Something told me that Rick Warren's missing a date with ABC's This Week would be big news. I was wrong. Something told me he had, after all, every right to be exhausted--which is the excuse he gave. Apparently, FOX news decided to air a couple of worship services from his church and demanded the place get fresh paint. Reportedly, the fumes got to Dr. Warren. He got sick, and he canceled his appearance with George Stephanpolus a half hour before he was to go on.
Such last minute dodges are not kosher, of course. He left poor George scrambling. But I thought his baling the way he did would be THE news because one could hardly help thinking, when it happened, that Warren's earlier, apparent flip-flopping on the issue of gay marriage was about to get him tarred-and-feathered, the only question remaining being, by which side.
Right now, there ain't no middle ground on gay marriage, just as there isn't on abortion, although with abortion what little there is is getting wider, for better or worse, perhaps because by way of the combatants' sheer exhaustion. Once upon a time I asked a friend of mine, a respected, nationally-known theologian, what he thought of the whole business of gay marriage. He said he just didn't know; what he did know, he told me, was that nary a week went by without someone from either side calling to campaign for his endorsement. George S knew he had a hot number for the Sabbath news show sweepstakes because it looked for all the world as if Dr. Warren had waffled. That was news.
So was his dropping out so late in the game. But if there's a story here, no one's found it. The exhaustion was physical, created by a new paint job.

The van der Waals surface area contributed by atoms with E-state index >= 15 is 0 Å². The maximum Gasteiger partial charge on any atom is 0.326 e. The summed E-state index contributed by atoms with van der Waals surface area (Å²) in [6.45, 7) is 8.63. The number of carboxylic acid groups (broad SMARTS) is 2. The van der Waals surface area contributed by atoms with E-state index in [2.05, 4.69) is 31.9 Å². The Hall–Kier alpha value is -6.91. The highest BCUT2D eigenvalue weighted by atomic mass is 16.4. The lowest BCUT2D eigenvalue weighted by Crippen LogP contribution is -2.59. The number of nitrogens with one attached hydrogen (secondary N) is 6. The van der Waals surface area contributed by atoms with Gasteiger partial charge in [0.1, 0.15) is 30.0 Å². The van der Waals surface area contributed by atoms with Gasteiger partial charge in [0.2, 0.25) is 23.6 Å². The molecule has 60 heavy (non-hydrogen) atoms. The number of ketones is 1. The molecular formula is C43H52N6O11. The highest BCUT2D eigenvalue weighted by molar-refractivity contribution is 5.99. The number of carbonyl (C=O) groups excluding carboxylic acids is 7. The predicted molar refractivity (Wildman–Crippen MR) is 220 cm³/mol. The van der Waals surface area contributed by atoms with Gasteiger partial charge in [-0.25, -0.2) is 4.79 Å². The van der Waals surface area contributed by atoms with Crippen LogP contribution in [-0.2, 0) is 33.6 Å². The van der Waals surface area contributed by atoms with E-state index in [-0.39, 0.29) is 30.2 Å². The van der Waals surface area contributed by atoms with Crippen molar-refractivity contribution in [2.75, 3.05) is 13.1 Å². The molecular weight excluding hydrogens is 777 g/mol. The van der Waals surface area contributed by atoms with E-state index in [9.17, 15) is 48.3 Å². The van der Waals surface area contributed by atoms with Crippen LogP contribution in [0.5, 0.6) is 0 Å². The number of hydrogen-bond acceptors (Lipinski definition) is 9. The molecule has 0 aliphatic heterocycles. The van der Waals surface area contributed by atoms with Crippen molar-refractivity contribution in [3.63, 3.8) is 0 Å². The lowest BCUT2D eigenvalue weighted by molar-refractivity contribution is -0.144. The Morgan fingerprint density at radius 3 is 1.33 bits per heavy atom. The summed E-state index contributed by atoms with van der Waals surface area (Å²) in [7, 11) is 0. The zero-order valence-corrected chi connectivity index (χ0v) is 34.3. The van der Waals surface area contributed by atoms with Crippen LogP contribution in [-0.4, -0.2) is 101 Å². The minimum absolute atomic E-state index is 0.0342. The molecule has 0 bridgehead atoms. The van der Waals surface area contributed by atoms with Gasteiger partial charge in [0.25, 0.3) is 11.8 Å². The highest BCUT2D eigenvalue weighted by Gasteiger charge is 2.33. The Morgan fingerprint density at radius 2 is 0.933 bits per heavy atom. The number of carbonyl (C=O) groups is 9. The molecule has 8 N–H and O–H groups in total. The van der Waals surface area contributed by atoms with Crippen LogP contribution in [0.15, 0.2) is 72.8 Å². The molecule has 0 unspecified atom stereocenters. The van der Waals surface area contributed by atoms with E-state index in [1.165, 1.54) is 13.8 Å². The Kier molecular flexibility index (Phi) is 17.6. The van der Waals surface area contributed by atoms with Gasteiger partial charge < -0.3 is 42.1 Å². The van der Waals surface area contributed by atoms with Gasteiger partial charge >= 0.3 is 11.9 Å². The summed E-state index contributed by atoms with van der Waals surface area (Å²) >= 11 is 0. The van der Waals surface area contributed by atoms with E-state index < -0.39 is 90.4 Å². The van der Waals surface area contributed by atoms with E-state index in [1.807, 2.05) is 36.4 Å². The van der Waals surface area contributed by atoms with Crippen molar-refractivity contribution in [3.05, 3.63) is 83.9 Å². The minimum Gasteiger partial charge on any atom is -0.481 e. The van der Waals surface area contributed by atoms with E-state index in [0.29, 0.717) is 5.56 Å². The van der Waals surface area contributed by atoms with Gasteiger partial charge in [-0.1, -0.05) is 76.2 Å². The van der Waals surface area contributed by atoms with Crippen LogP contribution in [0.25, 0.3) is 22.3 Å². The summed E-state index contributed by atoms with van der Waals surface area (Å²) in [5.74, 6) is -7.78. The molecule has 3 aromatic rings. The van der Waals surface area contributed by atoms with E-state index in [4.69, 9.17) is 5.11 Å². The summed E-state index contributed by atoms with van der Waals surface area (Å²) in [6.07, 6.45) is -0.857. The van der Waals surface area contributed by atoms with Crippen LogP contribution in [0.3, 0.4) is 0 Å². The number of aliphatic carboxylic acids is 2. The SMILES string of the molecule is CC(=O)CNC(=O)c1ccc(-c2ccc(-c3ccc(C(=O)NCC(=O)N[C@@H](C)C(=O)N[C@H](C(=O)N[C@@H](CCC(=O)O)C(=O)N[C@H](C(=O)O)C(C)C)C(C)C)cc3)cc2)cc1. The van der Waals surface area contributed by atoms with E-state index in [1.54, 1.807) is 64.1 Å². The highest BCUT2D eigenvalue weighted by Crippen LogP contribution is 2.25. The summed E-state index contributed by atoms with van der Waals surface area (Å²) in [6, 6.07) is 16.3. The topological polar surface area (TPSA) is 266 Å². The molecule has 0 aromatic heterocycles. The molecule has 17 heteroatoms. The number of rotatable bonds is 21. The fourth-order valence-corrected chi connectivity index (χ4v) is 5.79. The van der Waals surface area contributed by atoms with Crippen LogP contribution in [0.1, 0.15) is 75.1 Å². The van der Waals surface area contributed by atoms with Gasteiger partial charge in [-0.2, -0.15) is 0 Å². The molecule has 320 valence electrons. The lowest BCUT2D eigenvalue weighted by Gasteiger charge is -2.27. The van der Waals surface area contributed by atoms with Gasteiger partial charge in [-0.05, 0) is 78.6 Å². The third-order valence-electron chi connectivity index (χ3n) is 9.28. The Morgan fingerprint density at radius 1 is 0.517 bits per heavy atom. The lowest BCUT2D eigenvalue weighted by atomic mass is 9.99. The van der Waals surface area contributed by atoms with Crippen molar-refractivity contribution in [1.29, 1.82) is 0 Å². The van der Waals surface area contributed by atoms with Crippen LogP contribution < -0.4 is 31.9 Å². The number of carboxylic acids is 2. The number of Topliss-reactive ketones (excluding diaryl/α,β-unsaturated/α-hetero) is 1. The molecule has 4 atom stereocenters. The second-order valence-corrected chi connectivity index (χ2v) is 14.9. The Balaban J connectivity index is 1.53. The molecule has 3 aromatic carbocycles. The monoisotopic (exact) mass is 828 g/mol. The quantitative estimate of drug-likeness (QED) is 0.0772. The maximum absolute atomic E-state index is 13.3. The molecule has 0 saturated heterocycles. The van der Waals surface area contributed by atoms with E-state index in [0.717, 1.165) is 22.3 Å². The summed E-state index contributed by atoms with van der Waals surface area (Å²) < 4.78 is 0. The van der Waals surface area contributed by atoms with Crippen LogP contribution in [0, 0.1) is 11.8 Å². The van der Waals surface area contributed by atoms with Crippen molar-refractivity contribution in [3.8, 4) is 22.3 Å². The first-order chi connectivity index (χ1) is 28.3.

There is a straight-and-narrow way here, of course, but the question, at this point in time, is whether the straight-and-narrow argument extends to American democracy. Some say yes, of course, because we've always been a "Christian" nation, or at least a nation conceived in values that are Judeo-Christian. Gay marriage puts us even farther down the road to Vanity Fair.
Other believers say, quoting scripture, render unto Caesar what is his, to God what is God's. Of paramount value is my personal determination of what is right--and wrong, not the nation's. Such moral questions as abortion and gay marriage can't be settled by your or my religious values because politics is the art of compromise and the number of non-Christians in America continues to rise; we're not a "Christian nation."
And the beat goes on. The fire rages. Tea bags get tossed in the ocean. People wail and cry and preach and console. And grow nauseous from paint fumes.
For whatever reason, last Sunday Dr. Warren may have dodged a bullet as artfully as President Bush dodged a madman's shoes, but he's not yet out of the woods on the issue of gay marriage. None of us are, and not either side.